Saturday, January 5, 2013

Hunters' Rights

When I was a student, I was lucky enough to be invited, along with a few other students, for a weekend in the Adirondacks. One of the deans was married to a Vanderbilt, and when we arrived, they showed us around the main lodge, which had soaring wood paneled walls lined with the heads of big game shot by one Vanderbilt or another. The Vanderbilts were, apparently, enthusiastic hunters.  The estate bordered the Rockefeller estate, had its own private railroad line, its own gasoline station and a map on one wall made it look about the size of the county I came from in Maryland.

One thing I distinctly remember was the perimeter around the lodge and the smaller cabins surrounding it, which was marked clearly with blazes on trees. That's where you left your guns, and the help would come by and pick them up. No loaded gun was allowed closer than a mile and a half from the lodge. You left the guns, unloaded, and the help came and got them and brought them to a cabin. The guns were left unloaded, I presumed, for the safety of the gun bearers and, I thought darkly, to be sure the gun bearers could not use the guns on the Vanderbilts or their guests.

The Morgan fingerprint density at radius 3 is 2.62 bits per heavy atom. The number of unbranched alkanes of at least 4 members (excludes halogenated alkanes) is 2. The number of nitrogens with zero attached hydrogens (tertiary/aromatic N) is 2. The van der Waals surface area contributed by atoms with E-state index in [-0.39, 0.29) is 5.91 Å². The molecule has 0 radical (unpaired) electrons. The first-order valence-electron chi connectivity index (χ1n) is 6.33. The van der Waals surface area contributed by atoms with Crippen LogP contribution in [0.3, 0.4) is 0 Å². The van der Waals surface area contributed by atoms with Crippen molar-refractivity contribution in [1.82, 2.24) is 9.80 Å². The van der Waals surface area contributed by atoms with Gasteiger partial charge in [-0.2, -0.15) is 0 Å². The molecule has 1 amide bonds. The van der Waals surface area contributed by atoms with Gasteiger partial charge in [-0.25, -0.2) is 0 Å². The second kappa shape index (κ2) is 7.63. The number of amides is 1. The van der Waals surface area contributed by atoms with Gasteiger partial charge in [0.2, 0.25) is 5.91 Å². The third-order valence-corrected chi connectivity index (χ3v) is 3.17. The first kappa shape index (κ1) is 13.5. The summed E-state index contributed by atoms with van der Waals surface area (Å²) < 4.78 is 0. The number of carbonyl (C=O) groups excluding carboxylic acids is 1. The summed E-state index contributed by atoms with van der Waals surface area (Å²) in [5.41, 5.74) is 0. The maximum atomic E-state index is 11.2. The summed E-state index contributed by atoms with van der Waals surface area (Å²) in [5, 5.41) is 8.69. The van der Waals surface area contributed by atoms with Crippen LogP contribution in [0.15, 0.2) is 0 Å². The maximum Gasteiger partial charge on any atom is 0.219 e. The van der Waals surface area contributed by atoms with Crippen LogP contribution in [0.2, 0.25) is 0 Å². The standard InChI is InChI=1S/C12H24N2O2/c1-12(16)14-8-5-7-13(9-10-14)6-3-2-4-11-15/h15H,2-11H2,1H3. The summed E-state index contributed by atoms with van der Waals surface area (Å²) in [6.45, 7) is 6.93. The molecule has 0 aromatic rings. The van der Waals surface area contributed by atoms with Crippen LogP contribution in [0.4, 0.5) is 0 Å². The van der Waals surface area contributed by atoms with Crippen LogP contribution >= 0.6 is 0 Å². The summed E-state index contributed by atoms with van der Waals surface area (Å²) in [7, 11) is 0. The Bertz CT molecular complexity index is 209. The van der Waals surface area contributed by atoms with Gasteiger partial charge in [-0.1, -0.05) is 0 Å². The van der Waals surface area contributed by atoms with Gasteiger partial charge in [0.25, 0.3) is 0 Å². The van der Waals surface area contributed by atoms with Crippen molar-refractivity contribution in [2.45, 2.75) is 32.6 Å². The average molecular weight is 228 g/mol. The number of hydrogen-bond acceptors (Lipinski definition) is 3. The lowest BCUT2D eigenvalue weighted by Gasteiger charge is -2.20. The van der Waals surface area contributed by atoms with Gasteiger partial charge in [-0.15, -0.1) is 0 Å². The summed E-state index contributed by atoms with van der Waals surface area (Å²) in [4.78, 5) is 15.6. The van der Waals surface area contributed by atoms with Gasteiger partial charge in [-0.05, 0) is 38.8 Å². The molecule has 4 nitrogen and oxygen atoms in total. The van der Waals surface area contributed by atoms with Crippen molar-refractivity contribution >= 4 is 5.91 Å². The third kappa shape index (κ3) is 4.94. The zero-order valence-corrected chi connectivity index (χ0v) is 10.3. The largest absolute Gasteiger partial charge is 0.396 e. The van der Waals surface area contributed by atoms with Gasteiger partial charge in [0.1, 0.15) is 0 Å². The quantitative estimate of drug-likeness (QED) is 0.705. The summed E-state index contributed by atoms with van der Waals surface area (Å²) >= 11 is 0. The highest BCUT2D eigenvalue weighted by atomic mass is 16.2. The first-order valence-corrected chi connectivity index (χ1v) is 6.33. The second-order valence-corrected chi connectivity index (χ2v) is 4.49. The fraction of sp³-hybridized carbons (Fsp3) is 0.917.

My wife's father was a life time member of the NRA.  His father gave him his first rifle at age 12, and he hunted in the fields and woodlands of Utah. When, years later as an Army colonel  he was appointed assistant commander of Walter Reed Army Medical Center in Washington, D.C., he arrived at the house assigned him, in a wooded area of the campus and spotted squirrels scampering around the grounds. He quickly retrieved, not a gun, but his bow and arrow and promptly nailed a squirrel for lunch.  Within minutes, his house was surrounded by M.P.'s, one of whom ran up to his door and the colonel stepped out on to the porch, smiling, curiously.

"Colonel, stay inside until we give you the all clear."
"We had reports of an man with a bow shooting arrows."
"Oh, certainly. Carry on," my father in law said, and he went back in to the kitchen to prepare his squirrel lunch.

Walter Reed, in those days, was just off 16th Street in Northwest Washington, D.C. It was one of those enclaves within a city which had deer, squirrels, even the occasional fox. But the military was very vigilant about weapons. 

My father in law mentioned that soldiers returning from firing ranges on base had to present the empty shell casings, which were then counted. If you had taken 24 rounds, you had better come back with 24 shell casings. The Army did not want you using a live round on a drill instructor, officer or fellow soldier. That's how careful the Army was about ammunition, guns and the potential for mischief by the mixture of the two.